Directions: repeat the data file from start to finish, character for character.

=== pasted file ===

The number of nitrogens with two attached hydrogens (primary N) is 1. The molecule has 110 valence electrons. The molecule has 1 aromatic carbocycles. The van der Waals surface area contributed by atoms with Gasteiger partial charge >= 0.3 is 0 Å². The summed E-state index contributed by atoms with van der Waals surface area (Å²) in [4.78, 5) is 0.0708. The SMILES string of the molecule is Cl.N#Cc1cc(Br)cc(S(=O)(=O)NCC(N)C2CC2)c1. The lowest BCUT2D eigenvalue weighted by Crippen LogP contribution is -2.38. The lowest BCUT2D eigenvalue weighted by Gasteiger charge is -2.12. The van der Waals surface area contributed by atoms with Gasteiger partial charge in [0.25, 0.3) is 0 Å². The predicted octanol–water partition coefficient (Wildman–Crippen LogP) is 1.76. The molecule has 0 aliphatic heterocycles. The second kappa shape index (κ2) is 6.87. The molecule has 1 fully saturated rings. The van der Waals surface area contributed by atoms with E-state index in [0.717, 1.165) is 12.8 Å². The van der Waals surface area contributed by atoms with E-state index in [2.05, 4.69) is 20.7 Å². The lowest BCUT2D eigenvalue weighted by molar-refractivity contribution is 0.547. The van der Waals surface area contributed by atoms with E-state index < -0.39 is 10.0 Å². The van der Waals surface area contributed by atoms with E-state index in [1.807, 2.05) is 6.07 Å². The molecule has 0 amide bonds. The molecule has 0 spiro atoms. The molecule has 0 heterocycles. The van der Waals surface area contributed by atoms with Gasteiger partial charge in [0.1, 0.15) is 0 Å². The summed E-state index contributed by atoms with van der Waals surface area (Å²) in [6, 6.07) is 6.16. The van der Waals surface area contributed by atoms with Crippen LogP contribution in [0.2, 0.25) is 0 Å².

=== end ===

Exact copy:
The number of nitrogens with two attached hydrogens (primary N) is 1. The molecule has 110 valence electrons. The molecule has 1 aromatic carbocycles. The van der Waals surface area contributed by atoms with Gasteiger partial charge >= 0.3 is 0 Å². The summed E-state index contributed by atoms with van der Waals surface area (Å²) in [4.78, 5) is 0.0708. The SMILES string of the molecule is Cl.N#Cc1cc(Br)cc(S(=O)(=O)NCC(N)C2CC2)c1. The lowest BCUT2D eigenvalue weighted by Crippen LogP contribution is -2.38. The lowest BCUT2D eigenvalue weighted by Gasteiger charge is -2.12. The van der Waals surface area contributed by atoms with Gasteiger partial charge in [0.25, 0.3) is 0 Å². The predicted octanol–water partition coefficient (Wildman–Crippen LogP) is 1.76. The molecule has 0 aliphatic heterocycles. The second kappa shape index (κ2) is 6.87. The molecule has 1 fully saturated rings. The van der Waals surface area contributed by atoms with E-state index in [0.717, 1.165) is 12.8 Å². The van der Waals surface area contributed by atoms with E-state index in [2.05, 4.69) is 20.7 Å². The lowest BCUT2D eigenvalue weighted by molar-refractivity contribution is 0.547. The van der Waals surface area contributed by atoms with E-state index < -0.39 is 10.0 Å². The van der Waals surface area contributed by atoms with E-state index in [1.807, 2.05) is 6.07 Å². The molecule has 0 amide bonds. The molecule has 0 spiro atoms. The molecule has 0 heterocycles. The van der Waals surface area contributed by atoms with Gasteiger partial charge in [0.1, 0.15) is 0 Å². The summed E-state index contributed by atoms with van der Waals surface area (Å²) in [6, 6.07) is 6.16. The van der Waals surface area contributed by atoms with Crippen LogP contribution in [0.2, 0.25) is 0 Å².